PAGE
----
Newest CoEE Endowed Chair will study link between birth defects, environment


Toxicology expert recruited to South Carolina specializes in interaction between environmental factors and reproductive biology.

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A renowned toxicology expert is bringing his research into the environmental causes of birth defects to the Medical University of South Carolina through the state'sCenters of Economic Excellence (CoEE) Program.

Dr. Louis Guillette will hold the CoEE Endowed Chair in Marine Genomics at MUSC. He will lead the Marine Genomics Center of Economic Excellence (CoEE), a partnership between MUSC, USC and the College of Charleston. Guillette arrives from the University of Florida, the Distinguished Professor of Biology and Professor of the Howard Hughes Medical Institute.

Guillette and his research team will study how various environmental factors can lead to birth defects in wildlife and humans. His work involving wildlife, especially alligators, is internationally recognized.

Guillette will also partner with researchers in MUSC's Department of Obstetrics and Gynecology and Department of Pediatrics to perform pilot studies on the developmental health of babies.

"We will use our molecular 'toolbox' to . . . begin to understand altered health outcomes in babies like we do in various wildlife species," says Guillette. "One major advantage of this approach is that wildlife are 'real populations' – living in the same world we do with the same level of complexity, versus the world of the laboratory."

The Marine Genomics CoEE is located within the Hollings Marine Laboratory, a partnership among MUSC, USC, the College of Charleston, the National Oceanic and Atmospheric Administration, the South Carolina Department of Natural Resources, and the National Institute of Standards and Technology.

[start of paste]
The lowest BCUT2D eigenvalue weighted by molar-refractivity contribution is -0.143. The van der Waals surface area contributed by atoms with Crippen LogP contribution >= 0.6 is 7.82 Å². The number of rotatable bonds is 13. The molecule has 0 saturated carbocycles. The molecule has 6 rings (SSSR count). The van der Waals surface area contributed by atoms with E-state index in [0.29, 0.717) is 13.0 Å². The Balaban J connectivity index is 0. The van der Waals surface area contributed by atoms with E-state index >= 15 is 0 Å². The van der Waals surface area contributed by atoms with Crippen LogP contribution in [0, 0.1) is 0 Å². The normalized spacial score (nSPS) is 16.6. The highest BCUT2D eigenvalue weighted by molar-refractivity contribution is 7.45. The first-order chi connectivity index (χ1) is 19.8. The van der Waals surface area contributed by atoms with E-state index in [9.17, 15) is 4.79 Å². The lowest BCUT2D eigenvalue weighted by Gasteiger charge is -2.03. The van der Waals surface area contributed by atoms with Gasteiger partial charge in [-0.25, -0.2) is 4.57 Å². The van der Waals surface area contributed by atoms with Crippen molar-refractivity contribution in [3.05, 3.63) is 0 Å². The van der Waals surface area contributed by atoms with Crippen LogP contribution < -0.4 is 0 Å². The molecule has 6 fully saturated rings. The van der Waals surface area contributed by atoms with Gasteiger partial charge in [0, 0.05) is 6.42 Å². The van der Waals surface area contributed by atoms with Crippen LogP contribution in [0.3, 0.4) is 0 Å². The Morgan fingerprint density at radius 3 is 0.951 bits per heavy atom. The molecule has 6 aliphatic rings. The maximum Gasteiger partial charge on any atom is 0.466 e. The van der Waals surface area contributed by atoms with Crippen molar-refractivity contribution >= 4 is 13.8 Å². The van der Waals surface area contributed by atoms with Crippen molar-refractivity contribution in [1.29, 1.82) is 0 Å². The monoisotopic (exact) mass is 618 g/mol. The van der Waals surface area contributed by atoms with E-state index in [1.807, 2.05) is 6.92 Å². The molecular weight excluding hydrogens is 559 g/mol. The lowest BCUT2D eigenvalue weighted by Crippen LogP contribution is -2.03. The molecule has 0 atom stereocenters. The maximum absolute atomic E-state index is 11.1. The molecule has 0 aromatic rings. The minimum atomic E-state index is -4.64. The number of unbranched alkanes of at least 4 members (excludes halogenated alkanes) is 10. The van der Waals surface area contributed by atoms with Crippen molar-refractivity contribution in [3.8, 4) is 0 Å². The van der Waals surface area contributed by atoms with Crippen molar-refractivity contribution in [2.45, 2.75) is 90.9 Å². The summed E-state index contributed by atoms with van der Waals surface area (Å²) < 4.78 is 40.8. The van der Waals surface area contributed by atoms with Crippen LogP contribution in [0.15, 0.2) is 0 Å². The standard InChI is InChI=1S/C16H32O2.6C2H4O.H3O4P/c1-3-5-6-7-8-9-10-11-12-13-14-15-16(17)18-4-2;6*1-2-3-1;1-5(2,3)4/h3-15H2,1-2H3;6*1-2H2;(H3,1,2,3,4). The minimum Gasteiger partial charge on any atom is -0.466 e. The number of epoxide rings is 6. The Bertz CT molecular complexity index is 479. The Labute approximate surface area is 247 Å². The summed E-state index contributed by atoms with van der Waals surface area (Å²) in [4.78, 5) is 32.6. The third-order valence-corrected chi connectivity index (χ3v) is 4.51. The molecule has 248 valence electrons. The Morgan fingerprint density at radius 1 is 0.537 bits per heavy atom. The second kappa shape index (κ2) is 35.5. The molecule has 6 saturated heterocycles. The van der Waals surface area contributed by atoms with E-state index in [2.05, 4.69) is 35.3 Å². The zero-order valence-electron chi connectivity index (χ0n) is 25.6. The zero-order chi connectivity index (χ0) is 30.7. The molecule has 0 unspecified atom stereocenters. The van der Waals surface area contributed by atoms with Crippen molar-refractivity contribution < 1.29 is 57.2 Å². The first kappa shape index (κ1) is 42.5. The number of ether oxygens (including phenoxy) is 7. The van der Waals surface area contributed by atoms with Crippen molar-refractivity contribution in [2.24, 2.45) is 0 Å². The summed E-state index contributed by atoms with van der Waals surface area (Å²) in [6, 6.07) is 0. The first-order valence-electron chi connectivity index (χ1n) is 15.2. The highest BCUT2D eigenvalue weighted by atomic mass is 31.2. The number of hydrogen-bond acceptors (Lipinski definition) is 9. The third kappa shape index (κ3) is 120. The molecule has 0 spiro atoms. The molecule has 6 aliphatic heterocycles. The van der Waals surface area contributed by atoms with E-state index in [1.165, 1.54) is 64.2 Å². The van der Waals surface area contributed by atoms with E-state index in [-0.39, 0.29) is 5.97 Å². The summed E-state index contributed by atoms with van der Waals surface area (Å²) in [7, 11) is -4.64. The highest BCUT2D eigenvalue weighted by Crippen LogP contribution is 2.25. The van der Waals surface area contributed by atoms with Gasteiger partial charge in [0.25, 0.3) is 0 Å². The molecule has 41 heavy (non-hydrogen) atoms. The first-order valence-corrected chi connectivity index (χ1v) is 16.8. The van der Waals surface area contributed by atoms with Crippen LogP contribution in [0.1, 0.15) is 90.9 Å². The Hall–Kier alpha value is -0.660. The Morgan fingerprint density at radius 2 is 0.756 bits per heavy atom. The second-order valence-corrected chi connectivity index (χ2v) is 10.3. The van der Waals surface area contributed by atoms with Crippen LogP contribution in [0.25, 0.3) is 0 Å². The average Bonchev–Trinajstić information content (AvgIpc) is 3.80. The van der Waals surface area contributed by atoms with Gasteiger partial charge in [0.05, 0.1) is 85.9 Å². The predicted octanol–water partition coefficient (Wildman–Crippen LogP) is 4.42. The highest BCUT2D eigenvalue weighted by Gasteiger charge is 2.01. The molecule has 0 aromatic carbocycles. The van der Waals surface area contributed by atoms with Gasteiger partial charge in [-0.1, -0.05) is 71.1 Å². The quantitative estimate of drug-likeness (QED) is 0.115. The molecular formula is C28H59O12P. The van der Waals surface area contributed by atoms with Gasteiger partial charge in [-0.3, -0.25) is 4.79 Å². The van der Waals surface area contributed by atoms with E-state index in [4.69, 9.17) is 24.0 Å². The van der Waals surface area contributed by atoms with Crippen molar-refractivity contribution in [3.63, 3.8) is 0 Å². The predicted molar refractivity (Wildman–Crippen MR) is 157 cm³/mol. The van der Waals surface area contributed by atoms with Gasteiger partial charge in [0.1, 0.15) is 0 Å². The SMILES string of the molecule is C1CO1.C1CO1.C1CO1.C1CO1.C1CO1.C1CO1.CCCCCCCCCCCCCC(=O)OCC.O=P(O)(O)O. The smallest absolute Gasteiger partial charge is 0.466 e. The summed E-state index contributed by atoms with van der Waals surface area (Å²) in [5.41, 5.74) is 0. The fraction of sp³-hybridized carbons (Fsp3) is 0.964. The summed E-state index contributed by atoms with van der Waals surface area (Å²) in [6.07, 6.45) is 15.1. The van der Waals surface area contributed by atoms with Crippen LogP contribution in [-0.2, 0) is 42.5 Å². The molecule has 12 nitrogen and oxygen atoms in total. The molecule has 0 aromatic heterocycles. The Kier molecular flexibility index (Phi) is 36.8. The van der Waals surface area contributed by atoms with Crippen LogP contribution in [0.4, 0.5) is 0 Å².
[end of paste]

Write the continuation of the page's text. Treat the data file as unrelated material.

Researchers at the Marine Genomics CoEE analyze physiological adjustments in animal and plant genetics that result from environmental changes.

Guillette's research could help lead to the development of new testing procedures that prevent or treat health problems caused by environmental factors.

"I believe that MUSC and the Hollings Marine Lab could become a major leader in the field of environmental health--especially human-wildlife health," says Guillette. He notes that creating a "wildlife to human health connection" could lead to better understanding of human reproductive health outcomes, which in turn could lead to new technologies and job creation.

Guillette credits the state's CoEE Program with bringing him to South Carolina.

"Without this support and endowment for program and research development, I would not have considered coming to MUSC and the Hollings Marine Lab," Guillette says. "Having funds to support innovative and exploratory research was key."

Guillette notes that innovative research requires a commitment of time, creativity, and calculated investment, and he says "the best universities and private companies understand that a 'vision of investment' leads to new opportunities and outcomes."

Guillette says the collaborative nature of the Marine Genomics CoEE and the intellectual environment at MUSC were also draws.

"The unique opportunity to work in a medical school setting and in a marine laboratory at the same time, and to have major resources to do so because of the partnership between MUSC and a major government facility like the Hollings Marine Lab was a major attraction. Also, there is a major commitment at MUSC to understand how environmental factors influence health outcomes that start during pregnancy. This includes support of studies doing cutting edge molecular work with diverse species--from humans to various wildlife species."